All milks, including lactose-free and lactose-reduced products and fortified soy beverages, yogurts, frozen yo-gurts, dairy desserts, and cheeses. Most choices should be fat-free or low-fat. Cream, sour cream, and cream cheese are not included due to their low calcium content.

b. Food group amounts are shown in cup (c) or ounce-equivalents (oz-eq). Oils are shown in grams (g). Quantity equivalents for each food group are:

Grains, 1 ounce-equivalent is: 1 one-ounce slice bread; 1 ounce uncooked pasta or rice; ½ cup cooked rice, pasta, or cereal; 1 tortilla (6" diameter); 1 pancake (5" diameter); 1 ounce ready-to-eat cereal (about 1 cup cereal flakes).

Vegetables and fruits, 1 cup equivalent is: 1 cup raw or cooked vegetable or fruit; ½ cup dried vegetable or fruit; 1 cup vegetable or fruit juice; 2 cups

leafy salad greens.

Protein foods, 1 ounce-equivalent is: 1 ounce lean meat, poultry, seafood; 1 egg; 1 Tbsp peanut butter; ½ ounce nuts or seeds. Also, ¼ cup cooked beans or peas may also be counted as 1 ounce-equivalent.

Dairy, 1 cup equivalent is: 1 cup milk, fortified soy beverage, or yogurt; 1½ ounces natural cheese (e.g., cheddar); 2 ounces of processed cheese (e.g., American).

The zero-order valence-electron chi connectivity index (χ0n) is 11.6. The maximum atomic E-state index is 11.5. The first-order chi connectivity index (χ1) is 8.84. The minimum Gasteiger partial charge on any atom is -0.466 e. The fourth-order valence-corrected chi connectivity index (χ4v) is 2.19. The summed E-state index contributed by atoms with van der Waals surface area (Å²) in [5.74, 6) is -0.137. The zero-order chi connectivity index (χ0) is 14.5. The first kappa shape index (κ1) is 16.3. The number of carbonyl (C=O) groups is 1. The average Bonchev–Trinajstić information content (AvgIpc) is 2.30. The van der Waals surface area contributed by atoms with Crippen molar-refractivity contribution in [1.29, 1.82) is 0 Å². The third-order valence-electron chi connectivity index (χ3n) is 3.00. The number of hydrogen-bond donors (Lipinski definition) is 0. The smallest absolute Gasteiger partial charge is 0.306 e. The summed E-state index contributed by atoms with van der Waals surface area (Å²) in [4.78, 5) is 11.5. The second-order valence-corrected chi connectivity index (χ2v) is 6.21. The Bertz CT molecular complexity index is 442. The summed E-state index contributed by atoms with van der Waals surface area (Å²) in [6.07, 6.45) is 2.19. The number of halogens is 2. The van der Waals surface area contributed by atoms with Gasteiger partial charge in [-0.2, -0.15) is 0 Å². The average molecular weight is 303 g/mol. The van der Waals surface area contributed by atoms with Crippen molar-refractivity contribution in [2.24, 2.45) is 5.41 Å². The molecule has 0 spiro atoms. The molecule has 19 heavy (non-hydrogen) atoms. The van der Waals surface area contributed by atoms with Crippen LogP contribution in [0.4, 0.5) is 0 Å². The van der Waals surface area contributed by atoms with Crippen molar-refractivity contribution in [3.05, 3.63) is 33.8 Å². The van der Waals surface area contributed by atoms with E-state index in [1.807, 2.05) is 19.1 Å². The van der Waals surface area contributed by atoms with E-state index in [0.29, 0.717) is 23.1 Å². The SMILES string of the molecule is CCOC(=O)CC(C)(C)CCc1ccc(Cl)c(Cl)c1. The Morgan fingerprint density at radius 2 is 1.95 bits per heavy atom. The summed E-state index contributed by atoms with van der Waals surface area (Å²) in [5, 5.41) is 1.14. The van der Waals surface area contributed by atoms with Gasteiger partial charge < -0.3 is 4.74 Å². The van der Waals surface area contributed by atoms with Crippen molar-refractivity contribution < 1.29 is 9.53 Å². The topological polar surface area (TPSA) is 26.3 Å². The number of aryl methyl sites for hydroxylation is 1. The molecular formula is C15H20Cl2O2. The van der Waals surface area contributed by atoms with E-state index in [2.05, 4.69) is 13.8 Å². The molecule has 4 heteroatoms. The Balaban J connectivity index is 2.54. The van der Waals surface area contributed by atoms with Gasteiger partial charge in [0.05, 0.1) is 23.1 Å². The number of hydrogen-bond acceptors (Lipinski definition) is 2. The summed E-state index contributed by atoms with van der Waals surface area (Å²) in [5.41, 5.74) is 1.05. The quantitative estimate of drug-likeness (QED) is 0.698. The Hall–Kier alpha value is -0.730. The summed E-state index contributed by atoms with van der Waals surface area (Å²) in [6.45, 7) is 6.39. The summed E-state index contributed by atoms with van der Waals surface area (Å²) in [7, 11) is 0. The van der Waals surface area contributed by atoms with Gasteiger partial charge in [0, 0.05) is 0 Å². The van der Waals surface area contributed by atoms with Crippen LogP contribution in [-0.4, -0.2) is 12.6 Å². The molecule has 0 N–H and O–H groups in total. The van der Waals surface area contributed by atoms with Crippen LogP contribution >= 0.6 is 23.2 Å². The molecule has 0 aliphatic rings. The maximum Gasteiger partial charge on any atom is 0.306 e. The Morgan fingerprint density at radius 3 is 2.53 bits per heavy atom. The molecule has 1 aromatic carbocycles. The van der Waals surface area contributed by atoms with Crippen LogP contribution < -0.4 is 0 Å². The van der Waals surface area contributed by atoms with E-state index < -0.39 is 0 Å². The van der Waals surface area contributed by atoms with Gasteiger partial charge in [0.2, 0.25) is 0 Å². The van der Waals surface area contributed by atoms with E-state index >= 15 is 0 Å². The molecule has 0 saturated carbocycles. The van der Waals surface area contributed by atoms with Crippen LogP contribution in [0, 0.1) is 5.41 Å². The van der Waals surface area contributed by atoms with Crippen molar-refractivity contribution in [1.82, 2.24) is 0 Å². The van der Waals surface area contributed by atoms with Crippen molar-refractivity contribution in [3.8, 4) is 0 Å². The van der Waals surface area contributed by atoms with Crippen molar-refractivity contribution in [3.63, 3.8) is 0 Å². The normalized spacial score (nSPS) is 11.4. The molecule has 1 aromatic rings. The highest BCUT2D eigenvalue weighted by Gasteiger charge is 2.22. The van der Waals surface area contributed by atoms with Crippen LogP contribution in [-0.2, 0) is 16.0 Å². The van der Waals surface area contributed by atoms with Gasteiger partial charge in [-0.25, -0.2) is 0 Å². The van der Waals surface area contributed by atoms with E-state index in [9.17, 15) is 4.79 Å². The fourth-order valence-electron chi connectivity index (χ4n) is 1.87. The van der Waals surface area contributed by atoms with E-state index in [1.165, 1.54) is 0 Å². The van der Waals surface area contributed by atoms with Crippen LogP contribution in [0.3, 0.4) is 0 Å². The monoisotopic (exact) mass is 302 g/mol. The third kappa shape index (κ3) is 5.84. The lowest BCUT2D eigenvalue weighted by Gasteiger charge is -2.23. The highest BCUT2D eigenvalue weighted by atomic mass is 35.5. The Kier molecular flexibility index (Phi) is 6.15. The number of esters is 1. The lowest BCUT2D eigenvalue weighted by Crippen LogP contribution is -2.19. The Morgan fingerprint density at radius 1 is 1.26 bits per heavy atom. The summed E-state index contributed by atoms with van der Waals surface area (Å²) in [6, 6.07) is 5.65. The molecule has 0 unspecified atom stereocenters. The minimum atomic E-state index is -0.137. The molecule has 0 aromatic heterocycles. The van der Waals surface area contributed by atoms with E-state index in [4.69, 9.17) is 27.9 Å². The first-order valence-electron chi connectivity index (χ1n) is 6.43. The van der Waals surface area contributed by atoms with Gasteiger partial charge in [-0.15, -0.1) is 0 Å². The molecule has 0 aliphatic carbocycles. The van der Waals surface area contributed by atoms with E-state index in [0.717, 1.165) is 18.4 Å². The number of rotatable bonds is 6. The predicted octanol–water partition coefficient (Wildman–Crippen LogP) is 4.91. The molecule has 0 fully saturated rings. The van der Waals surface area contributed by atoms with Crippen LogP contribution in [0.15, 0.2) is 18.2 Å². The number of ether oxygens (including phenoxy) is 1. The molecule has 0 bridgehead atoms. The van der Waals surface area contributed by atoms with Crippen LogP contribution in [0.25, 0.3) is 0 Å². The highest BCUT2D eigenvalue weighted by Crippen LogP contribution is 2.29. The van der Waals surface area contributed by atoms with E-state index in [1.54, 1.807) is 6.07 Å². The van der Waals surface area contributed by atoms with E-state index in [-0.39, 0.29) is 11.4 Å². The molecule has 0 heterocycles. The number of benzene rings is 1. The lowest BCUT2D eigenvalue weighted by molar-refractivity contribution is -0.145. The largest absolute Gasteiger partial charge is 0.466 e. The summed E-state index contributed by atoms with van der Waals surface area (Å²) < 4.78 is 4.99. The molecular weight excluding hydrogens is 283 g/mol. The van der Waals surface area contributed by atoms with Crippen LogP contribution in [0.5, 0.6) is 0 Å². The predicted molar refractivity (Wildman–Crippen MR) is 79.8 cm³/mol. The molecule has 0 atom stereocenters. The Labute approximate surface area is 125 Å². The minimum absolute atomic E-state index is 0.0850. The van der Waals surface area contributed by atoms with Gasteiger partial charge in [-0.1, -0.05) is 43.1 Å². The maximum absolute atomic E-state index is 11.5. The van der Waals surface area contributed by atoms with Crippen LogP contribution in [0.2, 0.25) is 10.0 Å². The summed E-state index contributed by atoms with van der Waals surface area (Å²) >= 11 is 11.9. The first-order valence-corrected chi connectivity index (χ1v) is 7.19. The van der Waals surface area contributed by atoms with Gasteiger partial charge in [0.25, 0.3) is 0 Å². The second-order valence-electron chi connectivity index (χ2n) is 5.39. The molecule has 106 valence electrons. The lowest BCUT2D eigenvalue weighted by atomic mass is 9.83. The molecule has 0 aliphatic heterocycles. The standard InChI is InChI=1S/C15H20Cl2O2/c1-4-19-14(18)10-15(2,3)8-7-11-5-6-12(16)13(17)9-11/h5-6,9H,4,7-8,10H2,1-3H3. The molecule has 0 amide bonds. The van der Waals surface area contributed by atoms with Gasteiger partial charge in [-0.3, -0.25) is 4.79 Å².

c. See Appendix 6 for estimated calorie needs per day by age, gender, and physical activity level. Food intake patterns at 1,000, 1,200, and 1,400 calories meet the nutritional needs of children ages 2 to 8 years. Patterns from 1,600 to 3,200 calories meet the nutritional needs of children ages 9 years and older and adults. If a child ages 4 to 8 years needs more calories and, therefore, is following a pattern at 1,600 calories or more, the recommended amount from the dairy group can be 2½ cups per day. Children ages 9 years and older and adults should not use the 1,000, 1,200, or 1,400 calorie patterns.

d. Vegetable and protein foods subgroup amounts are shown in this table as weekly amounts, because it would be difficult for consumers to select foods from all subgroups daily.

e. Whole-grain subgroup amounts shown in this table are minimums. More whole grains up to all of the grains recommended may be selected, with offsetting decreases in the amounts of enriched refined grains.